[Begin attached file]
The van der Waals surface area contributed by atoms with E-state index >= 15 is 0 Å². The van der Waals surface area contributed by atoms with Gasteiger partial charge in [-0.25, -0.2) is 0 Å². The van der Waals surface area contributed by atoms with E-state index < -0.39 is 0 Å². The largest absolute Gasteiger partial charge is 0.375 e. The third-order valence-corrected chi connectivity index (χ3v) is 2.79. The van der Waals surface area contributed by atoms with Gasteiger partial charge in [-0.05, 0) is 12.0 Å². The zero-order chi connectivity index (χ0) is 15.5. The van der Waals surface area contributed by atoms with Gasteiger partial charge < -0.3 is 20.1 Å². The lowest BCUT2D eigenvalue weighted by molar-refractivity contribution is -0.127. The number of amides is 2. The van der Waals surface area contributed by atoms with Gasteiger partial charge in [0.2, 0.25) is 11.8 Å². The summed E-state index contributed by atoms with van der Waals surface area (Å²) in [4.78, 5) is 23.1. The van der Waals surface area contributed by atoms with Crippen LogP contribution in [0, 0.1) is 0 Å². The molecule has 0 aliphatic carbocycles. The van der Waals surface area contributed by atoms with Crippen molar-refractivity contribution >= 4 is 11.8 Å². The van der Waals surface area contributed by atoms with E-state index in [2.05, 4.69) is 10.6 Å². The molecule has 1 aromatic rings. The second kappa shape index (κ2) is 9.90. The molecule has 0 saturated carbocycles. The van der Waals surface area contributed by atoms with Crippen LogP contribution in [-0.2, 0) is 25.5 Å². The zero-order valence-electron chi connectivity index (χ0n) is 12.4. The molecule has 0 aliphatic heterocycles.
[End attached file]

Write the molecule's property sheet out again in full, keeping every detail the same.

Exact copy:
The van der Waals surface area contributed by atoms with E-state index >= 15 is 0 Å². The van der Waals surface area contributed by atoms with Gasteiger partial charge in [-0.25, -0.2) is 0 Å². The van der Waals surface area contributed by atoms with E-state index < -0.39 is 0 Å². The largest absolute Gasteiger partial charge is 0.375 e. The third-order valence-corrected chi connectivity index (χ3v) is 2.79. The van der Waals surface area contributed by atoms with Gasteiger partial charge in [-0.05, 0) is 12.0 Å². The zero-order chi connectivity index (χ0) is 15.5. The van der Waals surface area contributed by atoms with Gasteiger partial charge < -0.3 is 20.1 Å². The lowest BCUT2D eigenvalue weighted by molar-refractivity contribution is -0.127. The number of amides is 2. The van der Waals surface area contributed by atoms with Gasteiger partial charge in [0.2, 0.25) is 11.8 Å². The summed E-state index contributed by atoms with van der Waals surface area (Å²) in [4.78, 5) is 23.1. The van der Waals surface area contributed by atoms with Crippen LogP contribution in [0, 0.1) is 0 Å². The molecule has 0 aliphatic carbocycles. The van der Waals surface area contributed by atoms with Crippen molar-refractivity contribution >= 4 is 11.8 Å². The van der Waals surface area contributed by atoms with E-state index in [2.05, 4.69) is 10.6 Å². The molecule has 1 aromatic rings. The second kappa shape index (κ2) is 9.90. The molecule has 0 saturated carbocycles. The van der Waals surface area contributed by atoms with Crippen LogP contribution in [-0.2, 0) is 25.5 Å². The zero-order valence-electron chi connectivity index (χ0n) is 12.4. The molecule has 0 aliphatic heterocycles.